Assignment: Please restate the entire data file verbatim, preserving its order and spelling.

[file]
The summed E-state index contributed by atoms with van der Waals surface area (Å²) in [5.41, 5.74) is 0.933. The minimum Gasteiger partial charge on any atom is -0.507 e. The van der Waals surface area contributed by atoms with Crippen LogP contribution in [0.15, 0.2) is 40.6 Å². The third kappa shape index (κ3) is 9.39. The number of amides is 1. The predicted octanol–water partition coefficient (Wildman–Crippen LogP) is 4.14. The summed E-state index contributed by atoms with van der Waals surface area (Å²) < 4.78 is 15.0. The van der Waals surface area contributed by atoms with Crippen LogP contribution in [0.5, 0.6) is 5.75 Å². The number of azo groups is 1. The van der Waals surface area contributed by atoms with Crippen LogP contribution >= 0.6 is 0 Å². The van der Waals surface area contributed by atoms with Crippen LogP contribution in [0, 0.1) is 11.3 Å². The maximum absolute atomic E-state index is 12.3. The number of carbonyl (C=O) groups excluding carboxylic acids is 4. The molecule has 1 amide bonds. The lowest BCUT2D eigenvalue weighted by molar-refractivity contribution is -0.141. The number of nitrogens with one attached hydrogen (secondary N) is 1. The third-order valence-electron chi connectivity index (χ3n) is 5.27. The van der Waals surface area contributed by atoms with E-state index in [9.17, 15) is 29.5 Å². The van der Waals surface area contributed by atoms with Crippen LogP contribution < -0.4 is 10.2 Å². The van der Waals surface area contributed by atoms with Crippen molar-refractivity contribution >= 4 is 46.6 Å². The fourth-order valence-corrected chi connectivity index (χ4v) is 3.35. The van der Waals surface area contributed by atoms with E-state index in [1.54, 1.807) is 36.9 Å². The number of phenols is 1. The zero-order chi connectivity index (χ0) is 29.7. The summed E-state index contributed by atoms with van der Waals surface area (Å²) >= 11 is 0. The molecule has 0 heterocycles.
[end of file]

The summed E-state index contributed by atoms with van der Waals surface area (Å²) in [5.41, 5.74) is 0.933. The minimum Gasteiger partial charge on any atom is -0.507 e. The van der Waals surface area contributed by atoms with Crippen LogP contribution in [0.15, 0.2) is 40.6 Å². The third kappa shape index (κ3) is 9.39. The number of amides is 1. The predicted octanol–water partition coefficient (Wildman–Crippen LogP) is 4.14. The summed E-state index contributed by atoms with van der Waals surface area (Å²) < 4.78 is 15.0. The van der Waals surface area contributed by atoms with Crippen LogP contribution in [0.5, 0.6) is 5.75 Å². The number of azo groups is 1. The van der Waals surface area contributed by atoms with Crippen LogP contribution >= 0.6 is 0 Å². The van der Waals surface area contributed by atoms with Crippen LogP contribution in [0, 0.1) is 11.3 Å². The maximum absolute atomic E-state index is 12.3. The number of carbonyl (C=O) groups excluding carboxylic acids is 4. The molecule has 1 amide bonds. The lowest BCUT2D eigenvalue weighted by molar-refractivity contribution is -0.141. The number of nitrogens with one attached hydrogen (secondary N) is 1. The third-order valence-electron chi connectivity index (χ3n) is 5.27. The van der Waals surface area contributed by atoms with E-state index in [9.17, 15) is 29.5 Å². The van der Waals surface area contributed by atoms with Crippen LogP contribution < -0.4 is 10.2 Å². The van der Waals surface area contributed by atoms with Crippen molar-refractivity contribution >= 4 is 46.6 Å². The fourth-order valence-corrected chi connectivity index (χ4v) is 3.35. The van der Waals surface area contributed by atoms with E-state index in [1.54, 1.807) is 36.9 Å². The number of phenols is 1. The zero-order chi connectivity index (χ0) is 29.7. The summed E-state index contributed by atoms with van der Waals surface area (Å²) >= 11 is 0. The molecule has 0 heterocycles.